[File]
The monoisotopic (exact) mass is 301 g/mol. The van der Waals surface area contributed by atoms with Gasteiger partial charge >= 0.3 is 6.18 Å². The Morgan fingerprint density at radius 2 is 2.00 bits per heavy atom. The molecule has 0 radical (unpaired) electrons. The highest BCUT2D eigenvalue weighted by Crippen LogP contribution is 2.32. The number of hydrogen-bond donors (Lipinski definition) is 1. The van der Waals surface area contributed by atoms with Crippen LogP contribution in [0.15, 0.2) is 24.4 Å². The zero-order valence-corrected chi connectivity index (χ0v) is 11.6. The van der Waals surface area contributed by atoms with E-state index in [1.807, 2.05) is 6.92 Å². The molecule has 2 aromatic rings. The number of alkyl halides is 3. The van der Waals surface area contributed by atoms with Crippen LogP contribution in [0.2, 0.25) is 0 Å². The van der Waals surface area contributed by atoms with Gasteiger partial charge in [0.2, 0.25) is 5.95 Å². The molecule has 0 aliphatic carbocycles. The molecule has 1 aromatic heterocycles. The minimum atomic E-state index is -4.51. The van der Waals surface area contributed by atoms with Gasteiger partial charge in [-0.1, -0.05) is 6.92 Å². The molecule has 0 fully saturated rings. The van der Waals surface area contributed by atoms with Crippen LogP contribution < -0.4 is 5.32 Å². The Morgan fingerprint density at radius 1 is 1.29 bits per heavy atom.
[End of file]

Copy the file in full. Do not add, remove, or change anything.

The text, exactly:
The monoisotopic (exact) mass is 301 g/mol. The van der Waals surface area contributed by atoms with Gasteiger partial charge >= 0.3 is 6.18 Å². The Morgan fingerprint density at radius 2 is 2.00 bits per heavy atom. The molecule has 0 radical (unpaired) electrons. The highest BCUT2D eigenvalue weighted by Crippen LogP contribution is 2.32. The number of hydrogen-bond donors (Lipinski definition) is 1. The van der Waals surface area contributed by atoms with Crippen LogP contribution in [0.15, 0.2) is 24.4 Å². The zero-order valence-corrected chi connectivity index (χ0v) is 11.6. The van der Waals surface area contributed by atoms with E-state index in [1.807, 2.05) is 6.92 Å². The molecule has 2 aromatic rings. The number of alkyl halides is 3. The van der Waals surface area contributed by atoms with Crippen LogP contribution in [0.2, 0.25) is 0 Å². The van der Waals surface area contributed by atoms with Gasteiger partial charge in [0.2, 0.25) is 5.95 Å². The molecule has 0 aliphatic carbocycles. The molecule has 1 aromatic heterocycles. The minimum atomic E-state index is -4.51. The van der Waals surface area contributed by atoms with Gasteiger partial charge in [-0.1, -0.05) is 6.92 Å². The molecule has 0 fully saturated rings. The van der Waals surface area contributed by atoms with Crippen LogP contribution < -0.4 is 5.32 Å². The Morgan fingerprint density at radius 1 is 1.29 bits per heavy atom.